Over the past few months, online gambling in Pennsylvania has grown immensely and this eventually led to the legalization and operation of the state’s iLottery industry which claimed to bring more to the players. However, in the past few weeks, the state’s operating casino developers forwarded a number of complaints. Consequently, the Pennsylvania iLottery has now agreed to make some changes in the way it advertises its games following the casino operators’ complaints which cited the use of such language as ‘slot-style’ and ‘casino-style’ as being legal.
As reported by The Patriot-News newspaper, Pennsylvania Governor, Tom Wolf, in October 2017 signed a law that legalized online gambling in the state a situation that the Pennsylvania Lottery quickly took advantage of by premiering a collection of interactive titles just about seven months letter. In order to protect the land-based casino operators, the legislation explicitly forbade the state-run iLottery from offering ‘interactive lottery games which simulate casino-style games’ – the iLottery is administered by the Pennsylvania Department of Revenue.
According to the Keystone State’s 13 casinos, the iLottery was not operating as per the term of the legislation and through their lawyer, Mark Stewart, they reportedly wrote a letter to Daniel Hassel, the Secretary of the Pennsylvania Department of Revenue. The letter alleged that the Pennsylvania iLotter’s new online games were directly and illegally intruding on the online gaming titles that the 13 casinos were hoping to offer – the letter suggested that the state’s iLottery games were directly mimicking casino games in virtually every way. It also called on the lottery to ‘work collaboratively with the gaming industry to develop a lawful iLottery program.’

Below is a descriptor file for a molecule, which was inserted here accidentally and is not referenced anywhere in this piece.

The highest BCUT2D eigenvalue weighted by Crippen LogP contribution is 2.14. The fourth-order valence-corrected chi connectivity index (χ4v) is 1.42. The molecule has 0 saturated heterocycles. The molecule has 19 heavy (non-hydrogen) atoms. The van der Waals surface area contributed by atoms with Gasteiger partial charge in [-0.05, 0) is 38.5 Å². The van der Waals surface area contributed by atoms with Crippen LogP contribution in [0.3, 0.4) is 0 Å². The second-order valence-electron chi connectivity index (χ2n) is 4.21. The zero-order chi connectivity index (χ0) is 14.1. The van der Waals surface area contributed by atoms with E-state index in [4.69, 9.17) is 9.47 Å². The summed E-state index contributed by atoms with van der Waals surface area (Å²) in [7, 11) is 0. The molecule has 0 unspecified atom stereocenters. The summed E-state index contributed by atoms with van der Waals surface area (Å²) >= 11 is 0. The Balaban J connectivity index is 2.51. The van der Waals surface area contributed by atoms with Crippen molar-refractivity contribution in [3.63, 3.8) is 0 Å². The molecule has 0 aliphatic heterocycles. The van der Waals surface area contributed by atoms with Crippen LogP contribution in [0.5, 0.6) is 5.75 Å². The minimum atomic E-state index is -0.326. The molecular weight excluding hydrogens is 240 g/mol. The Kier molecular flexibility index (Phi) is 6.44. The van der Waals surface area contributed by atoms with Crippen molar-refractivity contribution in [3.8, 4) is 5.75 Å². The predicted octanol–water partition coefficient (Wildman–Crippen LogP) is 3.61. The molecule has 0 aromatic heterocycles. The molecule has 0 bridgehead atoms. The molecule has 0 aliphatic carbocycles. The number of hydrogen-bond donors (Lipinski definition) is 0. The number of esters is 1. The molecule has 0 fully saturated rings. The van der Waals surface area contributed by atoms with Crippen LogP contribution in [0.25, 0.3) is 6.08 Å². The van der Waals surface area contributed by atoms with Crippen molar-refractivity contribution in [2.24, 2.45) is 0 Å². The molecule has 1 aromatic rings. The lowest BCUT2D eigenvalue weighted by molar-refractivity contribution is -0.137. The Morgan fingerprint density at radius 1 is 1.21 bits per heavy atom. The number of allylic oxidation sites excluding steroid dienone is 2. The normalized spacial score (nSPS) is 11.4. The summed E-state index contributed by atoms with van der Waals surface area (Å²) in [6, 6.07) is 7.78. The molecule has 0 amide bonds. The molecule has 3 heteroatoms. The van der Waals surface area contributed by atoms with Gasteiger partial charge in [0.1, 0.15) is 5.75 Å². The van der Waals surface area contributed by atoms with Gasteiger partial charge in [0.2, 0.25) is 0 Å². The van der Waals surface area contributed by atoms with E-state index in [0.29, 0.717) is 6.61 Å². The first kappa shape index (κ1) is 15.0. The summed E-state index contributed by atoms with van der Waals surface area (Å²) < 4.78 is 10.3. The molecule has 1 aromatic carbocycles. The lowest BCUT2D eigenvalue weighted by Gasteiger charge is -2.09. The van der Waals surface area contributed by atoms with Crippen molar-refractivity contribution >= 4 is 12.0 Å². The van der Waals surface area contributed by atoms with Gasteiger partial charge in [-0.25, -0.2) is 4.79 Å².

The state’s casinos were also not amused about the fact that the Pennsylvania Lottery’s newly launched online games would be open to 18-year-olds while the age requirement for casino operators still stands at 21.
“If these same individuals tried to play the same games at our casinos, the players would be prosecuted and placed on the Pennsylvania Gaming Control Board’s exclusion list while we would face tens of thousands of dollars in Pennsylvania Gaming Control Board-imposed fines,” read Stewart’s letter.
At a glance, the verdict seems to be split one, that is, the Department of Revenue chose to afford both divides with one win and one loss. To summarize the verdict, the iLottery games will be forced to alter the way they market their products (part of what the casinos wanted) but the state lottery still has the right to keep offering their games. Now, the authority has agreed to change the way online lottery games are being marked in the public and will, therefore, no longer use “slot-style” or “casino-style” games when advertising. This should provide more than sufficient breathing space for the 13 casinos as they prepare to apply for the available online gambling licenses.